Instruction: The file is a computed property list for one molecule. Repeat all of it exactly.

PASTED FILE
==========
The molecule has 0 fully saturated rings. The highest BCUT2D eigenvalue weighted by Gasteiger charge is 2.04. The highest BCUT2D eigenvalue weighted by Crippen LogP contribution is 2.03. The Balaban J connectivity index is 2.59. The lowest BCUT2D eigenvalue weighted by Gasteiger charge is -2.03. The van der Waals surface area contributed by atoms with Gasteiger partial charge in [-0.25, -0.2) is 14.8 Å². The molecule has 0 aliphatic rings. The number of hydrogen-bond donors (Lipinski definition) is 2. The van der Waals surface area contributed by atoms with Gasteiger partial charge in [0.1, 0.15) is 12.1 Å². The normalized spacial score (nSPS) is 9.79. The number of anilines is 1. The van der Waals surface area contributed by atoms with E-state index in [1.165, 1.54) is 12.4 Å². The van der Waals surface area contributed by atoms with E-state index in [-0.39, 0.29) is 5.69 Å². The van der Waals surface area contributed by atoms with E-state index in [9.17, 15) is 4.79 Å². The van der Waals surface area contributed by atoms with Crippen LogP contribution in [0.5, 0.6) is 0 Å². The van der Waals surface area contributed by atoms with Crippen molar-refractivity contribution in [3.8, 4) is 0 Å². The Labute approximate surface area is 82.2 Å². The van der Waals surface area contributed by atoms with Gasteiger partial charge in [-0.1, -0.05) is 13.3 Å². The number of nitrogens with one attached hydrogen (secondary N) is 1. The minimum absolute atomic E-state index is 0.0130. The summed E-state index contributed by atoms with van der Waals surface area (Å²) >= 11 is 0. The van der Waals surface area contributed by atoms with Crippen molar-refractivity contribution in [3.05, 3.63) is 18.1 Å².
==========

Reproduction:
The molecule has 0 fully saturated rings. The highest BCUT2D eigenvalue weighted by Gasteiger charge is 2.04. The highest BCUT2D eigenvalue weighted by Crippen LogP contribution is 2.03. The Balaban J connectivity index is 2.59. The lowest BCUT2D eigenvalue weighted by Gasteiger charge is -2.03. The van der Waals surface area contributed by atoms with Gasteiger partial charge in [-0.25, -0.2) is 14.8 Å². The molecule has 0 aliphatic rings. The number of hydrogen-bond donors (Lipinski definition) is 2. The van der Waals surface area contributed by atoms with Gasteiger partial charge in [0.1, 0.15) is 12.1 Å². The normalized spacial score (nSPS) is 9.79. The number of anilines is 1. The van der Waals surface area contributed by atoms with E-state index in [1.165, 1.54) is 12.4 Å². The van der Waals surface area contributed by atoms with E-state index in [-0.39, 0.29) is 5.69 Å². The van der Waals surface area contributed by atoms with E-state index in [9.17, 15) is 4.79 Å². The van der Waals surface area contributed by atoms with Crippen LogP contribution in [0.5, 0.6) is 0 Å². The van der Waals surface area contributed by atoms with Crippen molar-refractivity contribution in [3.8, 4) is 0 Å². The Labute approximate surface area is 82.2 Å². The van der Waals surface area contributed by atoms with Gasteiger partial charge in [-0.1, -0.05) is 13.3 Å². The number of nitrogens with one attached hydrogen (secondary N) is 1. The minimum absolute atomic E-state index is 0.0130. The summed E-state index contributed by atoms with van der Waals surface area (Å²) >= 11 is 0. The van der Waals surface area contributed by atoms with Crippen molar-refractivity contribution in [3.05, 3.63) is 18.1 Å².